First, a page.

• Commercials. Commercial casting is more accessible to pursue than film, television and theater. They are often shot by established television and film directors. Relationships can be developed here as well for future employment. Start with local spots and promos. And, the short term time commitment is definitely a plus for kids.

• Fashion shows/modeling. Fashion shows and modeling are a fantastic way to showcase presence and beauty – two things that often ignite a career.

• Summer camp! Summertime offers an uninterrupted window of opportunity to focus on your child’s passion without the distraction of school. Stagedoor Manor, French Woods, Random Farms, Standing Ovation Studios, Purchase College and Harvey Cavalier are a few top-notch programs. Camp offers camaraderie and a fun factor.

The Head Shot

At some point, you will need to hire a professional photographer for a headshot – an 8.5 x 11 photo print that best represents your child and captures their spirit. It should not only be great, it should bear enough resemblance so they are recognizable walking into an audition. Prices can range between $200 and $800. Ask for referrals and get references. A good shot is all that is needed rather than a comp card which has multiple poses. Choose someone that specializes in headshots for actors, has taken photos of other kids and has taken photos that you really like. Most photographers have online portfolios that you can review.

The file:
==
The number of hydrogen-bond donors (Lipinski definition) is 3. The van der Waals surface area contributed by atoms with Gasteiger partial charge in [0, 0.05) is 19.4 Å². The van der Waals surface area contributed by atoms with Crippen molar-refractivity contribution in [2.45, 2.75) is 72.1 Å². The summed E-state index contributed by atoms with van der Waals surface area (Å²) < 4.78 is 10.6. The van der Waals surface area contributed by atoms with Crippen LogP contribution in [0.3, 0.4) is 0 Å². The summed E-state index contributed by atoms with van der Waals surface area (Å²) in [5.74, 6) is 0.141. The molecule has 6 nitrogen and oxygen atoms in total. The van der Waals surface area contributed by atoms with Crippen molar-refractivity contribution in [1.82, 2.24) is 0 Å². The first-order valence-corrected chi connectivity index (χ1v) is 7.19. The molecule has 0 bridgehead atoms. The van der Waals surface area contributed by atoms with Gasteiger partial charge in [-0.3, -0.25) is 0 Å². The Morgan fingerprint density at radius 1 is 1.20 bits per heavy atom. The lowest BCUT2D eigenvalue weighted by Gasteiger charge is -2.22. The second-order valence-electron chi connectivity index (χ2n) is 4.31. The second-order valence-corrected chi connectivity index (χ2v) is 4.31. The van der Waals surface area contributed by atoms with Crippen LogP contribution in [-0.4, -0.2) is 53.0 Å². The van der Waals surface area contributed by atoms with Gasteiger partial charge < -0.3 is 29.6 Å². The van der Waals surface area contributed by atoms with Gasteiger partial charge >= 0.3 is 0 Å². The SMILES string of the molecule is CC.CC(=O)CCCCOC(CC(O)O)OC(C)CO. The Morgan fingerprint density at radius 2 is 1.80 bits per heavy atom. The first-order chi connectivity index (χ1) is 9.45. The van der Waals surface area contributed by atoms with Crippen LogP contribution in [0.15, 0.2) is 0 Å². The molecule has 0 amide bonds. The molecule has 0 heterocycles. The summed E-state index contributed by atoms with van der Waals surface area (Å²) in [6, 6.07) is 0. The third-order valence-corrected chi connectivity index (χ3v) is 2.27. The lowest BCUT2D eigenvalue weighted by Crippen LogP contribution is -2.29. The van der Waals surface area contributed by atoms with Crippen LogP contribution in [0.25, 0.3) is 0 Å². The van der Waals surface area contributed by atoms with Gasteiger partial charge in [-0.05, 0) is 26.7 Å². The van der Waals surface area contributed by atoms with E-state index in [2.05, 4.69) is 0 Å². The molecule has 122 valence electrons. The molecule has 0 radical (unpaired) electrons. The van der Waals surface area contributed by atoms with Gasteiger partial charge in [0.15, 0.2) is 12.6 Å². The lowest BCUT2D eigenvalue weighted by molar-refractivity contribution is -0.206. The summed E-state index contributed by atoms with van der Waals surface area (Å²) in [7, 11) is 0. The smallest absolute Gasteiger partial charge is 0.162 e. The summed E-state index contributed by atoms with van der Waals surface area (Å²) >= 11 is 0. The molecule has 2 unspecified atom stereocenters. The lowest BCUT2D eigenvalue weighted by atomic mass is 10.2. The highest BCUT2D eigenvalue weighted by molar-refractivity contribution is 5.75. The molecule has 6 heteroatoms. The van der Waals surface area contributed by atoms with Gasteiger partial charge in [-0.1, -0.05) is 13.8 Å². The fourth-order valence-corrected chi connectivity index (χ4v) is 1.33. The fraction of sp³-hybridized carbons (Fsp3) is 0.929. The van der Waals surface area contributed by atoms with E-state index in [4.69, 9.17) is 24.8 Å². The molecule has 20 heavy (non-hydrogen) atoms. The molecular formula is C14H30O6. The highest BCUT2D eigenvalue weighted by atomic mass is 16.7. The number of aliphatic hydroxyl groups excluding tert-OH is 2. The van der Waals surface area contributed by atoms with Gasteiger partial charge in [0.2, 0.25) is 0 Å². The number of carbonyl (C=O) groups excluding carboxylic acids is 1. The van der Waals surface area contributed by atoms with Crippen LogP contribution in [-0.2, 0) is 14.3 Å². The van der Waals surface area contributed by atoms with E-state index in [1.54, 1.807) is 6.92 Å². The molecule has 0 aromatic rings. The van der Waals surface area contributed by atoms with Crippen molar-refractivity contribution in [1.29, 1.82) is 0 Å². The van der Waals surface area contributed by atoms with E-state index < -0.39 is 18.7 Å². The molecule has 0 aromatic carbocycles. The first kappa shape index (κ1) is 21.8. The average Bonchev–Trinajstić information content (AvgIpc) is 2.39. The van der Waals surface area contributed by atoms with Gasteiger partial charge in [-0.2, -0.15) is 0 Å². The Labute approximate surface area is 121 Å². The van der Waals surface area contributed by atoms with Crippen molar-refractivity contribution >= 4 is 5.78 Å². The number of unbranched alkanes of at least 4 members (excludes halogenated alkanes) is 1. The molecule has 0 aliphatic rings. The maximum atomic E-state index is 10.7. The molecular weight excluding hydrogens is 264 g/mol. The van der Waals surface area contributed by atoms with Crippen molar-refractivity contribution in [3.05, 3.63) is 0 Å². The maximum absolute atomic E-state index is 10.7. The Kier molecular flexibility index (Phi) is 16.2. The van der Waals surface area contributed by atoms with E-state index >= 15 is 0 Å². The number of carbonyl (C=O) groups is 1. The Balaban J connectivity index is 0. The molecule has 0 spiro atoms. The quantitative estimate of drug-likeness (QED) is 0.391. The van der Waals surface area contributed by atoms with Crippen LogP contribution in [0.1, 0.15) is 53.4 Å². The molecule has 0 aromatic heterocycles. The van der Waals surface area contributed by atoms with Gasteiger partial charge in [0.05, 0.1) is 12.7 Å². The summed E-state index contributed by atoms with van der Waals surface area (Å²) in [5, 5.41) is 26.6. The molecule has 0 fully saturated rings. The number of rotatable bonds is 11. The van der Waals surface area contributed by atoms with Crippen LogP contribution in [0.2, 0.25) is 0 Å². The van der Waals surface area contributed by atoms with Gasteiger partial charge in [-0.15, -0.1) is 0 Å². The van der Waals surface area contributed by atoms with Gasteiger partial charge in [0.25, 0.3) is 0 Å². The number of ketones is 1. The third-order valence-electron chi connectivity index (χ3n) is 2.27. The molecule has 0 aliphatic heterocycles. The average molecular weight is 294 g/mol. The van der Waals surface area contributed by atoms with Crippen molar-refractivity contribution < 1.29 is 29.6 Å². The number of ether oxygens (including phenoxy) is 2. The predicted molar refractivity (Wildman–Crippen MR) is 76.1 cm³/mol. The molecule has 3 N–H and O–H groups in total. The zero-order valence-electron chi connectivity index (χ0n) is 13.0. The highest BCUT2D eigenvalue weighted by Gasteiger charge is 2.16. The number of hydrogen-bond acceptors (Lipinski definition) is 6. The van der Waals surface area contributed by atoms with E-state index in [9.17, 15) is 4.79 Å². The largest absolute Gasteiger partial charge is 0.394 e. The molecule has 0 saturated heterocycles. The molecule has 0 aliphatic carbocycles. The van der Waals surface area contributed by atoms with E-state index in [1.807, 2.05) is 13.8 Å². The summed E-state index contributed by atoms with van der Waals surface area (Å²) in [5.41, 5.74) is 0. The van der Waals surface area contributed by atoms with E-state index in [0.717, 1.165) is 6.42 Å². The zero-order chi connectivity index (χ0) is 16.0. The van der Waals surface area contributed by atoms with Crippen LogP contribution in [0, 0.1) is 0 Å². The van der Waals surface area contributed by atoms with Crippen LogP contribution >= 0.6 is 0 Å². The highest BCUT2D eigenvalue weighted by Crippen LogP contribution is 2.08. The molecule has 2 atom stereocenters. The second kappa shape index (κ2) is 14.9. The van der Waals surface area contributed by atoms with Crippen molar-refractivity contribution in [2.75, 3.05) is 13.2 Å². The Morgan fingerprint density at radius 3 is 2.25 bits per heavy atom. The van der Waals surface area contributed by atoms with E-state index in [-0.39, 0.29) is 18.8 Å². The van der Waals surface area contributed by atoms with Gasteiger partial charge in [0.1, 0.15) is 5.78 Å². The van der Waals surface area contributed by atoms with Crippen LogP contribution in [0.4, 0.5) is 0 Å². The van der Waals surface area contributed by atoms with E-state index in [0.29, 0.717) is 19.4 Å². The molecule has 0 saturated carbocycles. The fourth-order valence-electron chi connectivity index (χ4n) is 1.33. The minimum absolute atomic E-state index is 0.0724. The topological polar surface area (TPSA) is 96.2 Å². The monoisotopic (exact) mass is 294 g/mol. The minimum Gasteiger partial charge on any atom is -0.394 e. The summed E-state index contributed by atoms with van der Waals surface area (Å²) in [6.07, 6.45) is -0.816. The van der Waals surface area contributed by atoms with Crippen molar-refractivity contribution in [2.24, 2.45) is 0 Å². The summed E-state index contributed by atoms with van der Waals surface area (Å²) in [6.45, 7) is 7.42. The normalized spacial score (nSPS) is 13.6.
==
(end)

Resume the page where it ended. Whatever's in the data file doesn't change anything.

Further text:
And note: If you’ve already made your new friend of a friend who has a friend in the business after the shoot may be a good time to call them to see which photo is their favorite.


• You don’t need to give anyone money upfront to represent you. Agents and managers are paid commission that is taken from your earnings after you book a job. They get paid when you get paid.

• Don’t be in a hurry to get your child signed.

• Don’t send them to an audition or set without you or a trusted adult chaperone.

Keep Your Kid a Kid

Now that we’ve gotten all that out of the way, shall we fantasize for a moment that your kid has “IT”? Earning enough money for college (I can hear you yelling hallelujah!) or surprising you with hotel and airfare to the Caribbean just to say “thanks” … that would be incredible. But, let’s keep things in perspective. The overnight success does not really exist. This business is a business and it is hard work. It requires dedication, maturity, resilience and more patience than anyone can imagine. Something else that is crucial and I cannot stress enough is – it is up to you to make sure your kid stays a kid. Stop if it’s no longer fun. You’ve got to be a kid to play a kid. Simple as that. Good luck and tell your kid “break a leg” from me.

Elena Deutsch-Glantz is a Westchester mom, former talent agent and manager and current consultant on obtaining a successful career as an actor. She is married and has three children and two dogs that help keep it real.

Tips for a Great Headshot

• Meet the photographer in person before hiring them. It is important that your child feels at ease with the person that will be photographing them. Otherwise, you may end up with stiff looking photos.

• Hair and makeup should be done in a natural way, not overdone. It should be age appropriate and you shouldn’t notice it.

• Wear a solid shirt with a flattering neckline and form. Something they feel great in.

• Clean backdrop or background. No graffiti wall or trees, etc. Nothing to distract from the person being photographed. No props.

• Ask your child to think of a wish or their favorite color while posing. This should add some dimension to their photo.